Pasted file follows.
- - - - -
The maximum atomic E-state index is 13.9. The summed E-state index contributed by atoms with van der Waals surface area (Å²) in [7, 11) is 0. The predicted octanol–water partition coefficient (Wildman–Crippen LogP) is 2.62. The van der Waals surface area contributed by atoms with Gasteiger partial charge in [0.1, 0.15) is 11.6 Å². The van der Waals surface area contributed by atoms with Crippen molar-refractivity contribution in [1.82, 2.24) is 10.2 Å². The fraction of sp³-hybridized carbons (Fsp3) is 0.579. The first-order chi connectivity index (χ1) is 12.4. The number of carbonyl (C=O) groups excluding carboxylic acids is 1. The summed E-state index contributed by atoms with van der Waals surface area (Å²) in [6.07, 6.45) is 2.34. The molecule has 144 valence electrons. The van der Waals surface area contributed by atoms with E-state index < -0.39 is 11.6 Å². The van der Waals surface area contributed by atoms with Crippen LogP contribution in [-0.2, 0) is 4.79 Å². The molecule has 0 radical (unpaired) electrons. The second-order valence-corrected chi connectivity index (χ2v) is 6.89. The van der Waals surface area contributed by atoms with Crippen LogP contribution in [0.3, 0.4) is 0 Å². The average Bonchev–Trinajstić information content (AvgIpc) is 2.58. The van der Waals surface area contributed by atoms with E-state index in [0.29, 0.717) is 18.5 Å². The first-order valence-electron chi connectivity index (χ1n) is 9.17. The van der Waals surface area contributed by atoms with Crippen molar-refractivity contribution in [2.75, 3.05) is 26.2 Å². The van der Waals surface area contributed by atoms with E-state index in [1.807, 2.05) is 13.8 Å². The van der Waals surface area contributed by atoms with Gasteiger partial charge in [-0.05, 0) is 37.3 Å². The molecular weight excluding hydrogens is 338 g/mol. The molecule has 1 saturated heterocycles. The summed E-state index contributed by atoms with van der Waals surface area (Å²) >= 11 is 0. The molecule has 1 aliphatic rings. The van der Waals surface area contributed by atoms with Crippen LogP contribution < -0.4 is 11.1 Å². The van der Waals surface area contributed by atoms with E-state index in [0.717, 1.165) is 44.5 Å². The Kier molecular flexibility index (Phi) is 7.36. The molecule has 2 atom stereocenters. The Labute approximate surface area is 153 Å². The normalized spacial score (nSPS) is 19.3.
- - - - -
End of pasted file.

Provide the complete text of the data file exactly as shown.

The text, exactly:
The maximum atomic E-state index is 13.9. The summed E-state index contributed by atoms with van der Waals surface area (Å²) in [7, 11) is 0. The predicted octanol–water partition coefficient (Wildman–Crippen LogP) is 2.62. The van der Waals surface area contributed by atoms with Gasteiger partial charge in [0.1, 0.15) is 11.6 Å². The van der Waals surface area contributed by atoms with Crippen molar-refractivity contribution in [1.82, 2.24) is 10.2 Å². The fraction of sp³-hybridized carbons (Fsp3) is 0.579. The first-order chi connectivity index (χ1) is 12.4. The number of carbonyl (C=O) groups excluding carboxylic acids is 1. The summed E-state index contributed by atoms with van der Waals surface area (Å²) in [6.07, 6.45) is 2.34. The molecule has 144 valence electrons. The van der Waals surface area contributed by atoms with E-state index < -0.39 is 11.6 Å². The van der Waals surface area contributed by atoms with Crippen LogP contribution in [-0.2, 0) is 4.79 Å². The molecule has 0 radical (unpaired) electrons. The second-order valence-corrected chi connectivity index (χ2v) is 6.89. The van der Waals surface area contributed by atoms with Crippen LogP contribution in [0.3, 0.4) is 0 Å². The average Bonchev–Trinajstić information content (AvgIpc) is 2.58. The van der Waals surface area contributed by atoms with E-state index in [0.29, 0.717) is 18.5 Å². The first-order valence-electron chi connectivity index (χ1n) is 9.17. The van der Waals surface area contributed by atoms with Crippen molar-refractivity contribution in [2.75, 3.05) is 26.2 Å². The van der Waals surface area contributed by atoms with E-state index in [1.807, 2.05) is 13.8 Å². The van der Waals surface area contributed by atoms with Gasteiger partial charge in [-0.05, 0) is 37.3 Å². The molecular weight excluding hydrogens is 338 g/mol. The molecule has 1 saturated heterocycles. The summed E-state index contributed by atoms with van der Waals surface area (Å²) >= 11 is 0. The molecule has 1 aliphatic rings. The van der Waals surface area contributed by atoms with Crippen LogP contribution < -0.4 is 11.1 Å². The van der Waals surface area contributed by atoms with E-state index in [0.717, 1.165) is 44.5 Å². The Kier molecular flexibility index (Phi) is 7.36. The molecule has 2 atom stereocenters. The Labute approximate surface area is 153 Å². The normalized spacial score (nSPS) is 19.3.